I have studied and learned systems : family systems, historical institutional systems, legal systems, legislative systems, educational systems, systems of power, sociological systems. I feel somewhat clear about how I am called to pray about and work with suffering that arises from injustice, evil and immorality that is built into systems. My anger and rage and sadness can be translated into work, and the work helps direct the intensity of emotion.
But as technology makes it possible for me to be aware of the specifics of suffering in places I will never see and barely previously knew existed, including in the suffocating recesses of the sick human psyche of the guy down the street, I do not know how much I am morally and spiritually obligated to feel.
This is not a life coaching question or a therapy question. Please do not offer therapeutic responses: I am not interested in them. I am not interested in Brene Brown or Anne Lamott or the self-help book response. I am seeking wisdom from the world’s greatest teachers and saints that can speak to this uniquely information-dense time in history.
In my opinion, it is not an adequate response to simply say, “Take a news break.” I think that’s good advice, to be sure, but it does not address the moral urgency of this century’s spiritual crisis, which is that any individual with a computer and wi-fi has a front row seat to the savage character of the human species, often provided with validating video footage.
One can turn off the computer.
One can follow and pray through it, as I do, in the faith that there is a dimension beyond this one within which the focused energy of one person may somehow matter to the experience of another. At any rate, I cannot not do it. If I was bleeding out my life in a bombed out hospital somewhere, it would bring me comfort to know that someone, somewhere, truly gave a shit.
This is why I am so grateful for monasteries, full of people whose life work it is to pray or chant on behalf of all of us.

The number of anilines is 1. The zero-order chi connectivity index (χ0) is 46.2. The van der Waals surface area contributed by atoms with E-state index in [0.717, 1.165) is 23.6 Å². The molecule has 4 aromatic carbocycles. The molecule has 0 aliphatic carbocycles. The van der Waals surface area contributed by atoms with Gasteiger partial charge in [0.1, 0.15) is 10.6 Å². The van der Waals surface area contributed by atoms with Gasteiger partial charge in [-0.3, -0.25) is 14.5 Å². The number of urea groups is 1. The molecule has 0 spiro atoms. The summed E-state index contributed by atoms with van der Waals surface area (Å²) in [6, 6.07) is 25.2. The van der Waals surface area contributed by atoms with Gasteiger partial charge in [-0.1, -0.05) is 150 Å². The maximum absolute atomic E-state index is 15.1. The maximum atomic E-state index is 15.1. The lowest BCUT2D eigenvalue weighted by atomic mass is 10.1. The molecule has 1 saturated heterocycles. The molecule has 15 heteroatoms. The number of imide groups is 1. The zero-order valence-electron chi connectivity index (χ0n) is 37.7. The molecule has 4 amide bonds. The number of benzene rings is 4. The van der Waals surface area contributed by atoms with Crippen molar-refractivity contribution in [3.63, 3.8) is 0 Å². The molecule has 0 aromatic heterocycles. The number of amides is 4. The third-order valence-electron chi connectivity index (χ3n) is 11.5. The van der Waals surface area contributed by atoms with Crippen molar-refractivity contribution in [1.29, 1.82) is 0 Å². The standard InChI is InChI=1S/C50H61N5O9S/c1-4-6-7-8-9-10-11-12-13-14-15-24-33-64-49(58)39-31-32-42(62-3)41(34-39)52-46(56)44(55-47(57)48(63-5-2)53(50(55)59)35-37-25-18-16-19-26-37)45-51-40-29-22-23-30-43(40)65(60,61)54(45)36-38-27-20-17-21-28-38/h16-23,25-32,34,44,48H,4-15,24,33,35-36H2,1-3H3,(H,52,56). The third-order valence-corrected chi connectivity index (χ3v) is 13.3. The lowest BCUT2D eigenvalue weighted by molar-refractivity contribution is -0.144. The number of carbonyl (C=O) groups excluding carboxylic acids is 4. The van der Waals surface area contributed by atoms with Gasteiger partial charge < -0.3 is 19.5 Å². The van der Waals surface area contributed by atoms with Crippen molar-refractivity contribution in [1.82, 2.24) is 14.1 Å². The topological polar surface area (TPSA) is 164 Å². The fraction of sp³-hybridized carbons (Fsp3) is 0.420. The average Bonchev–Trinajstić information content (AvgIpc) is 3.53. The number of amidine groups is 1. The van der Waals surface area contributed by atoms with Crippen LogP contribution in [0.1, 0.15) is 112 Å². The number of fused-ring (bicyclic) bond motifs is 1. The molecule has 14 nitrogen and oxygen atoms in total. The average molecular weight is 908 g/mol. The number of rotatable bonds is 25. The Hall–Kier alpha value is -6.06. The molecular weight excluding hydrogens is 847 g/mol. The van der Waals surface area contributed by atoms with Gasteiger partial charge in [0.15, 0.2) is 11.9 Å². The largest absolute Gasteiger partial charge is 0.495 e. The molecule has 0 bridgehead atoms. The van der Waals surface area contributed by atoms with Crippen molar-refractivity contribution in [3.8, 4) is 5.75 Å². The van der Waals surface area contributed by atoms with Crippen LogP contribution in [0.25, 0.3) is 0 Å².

Perhaps feeling in and of itself is just a series of survival responses and not of any moral significance at all. Certainly Buddhist wisdom would point in this direction. I have scheduled a July retreat with a Buddhist spiritual director in order to explore this possibility and to do healing work. I am both drawn to, and anxious about, the way Buddhist wisdom about suffering and non-attachment may challenge or even just plain clash with the “feeling” God of my experience and understanding.
Every time I think about me having to do healing work, I remember the girls chained to radiators in Ohio or the doctors collecting body parts in Syria or the mother of four going to her third job on the bus in the July heat and I want to sink down in mortification. When I want to rejoice over my vacation time, I think of child laborers in diamond mines and am silent. This is not just the guilt of a privileged liberal. This is the moral confusion of a religious human being who knows that she will never understand why suffering is so inequitably distributed (yes, I know about history and colonialism and greed and exploitation – that’s not the kind of analysis I’m interested in) and wants to be guided by holy wisdom in the appropriate response to it.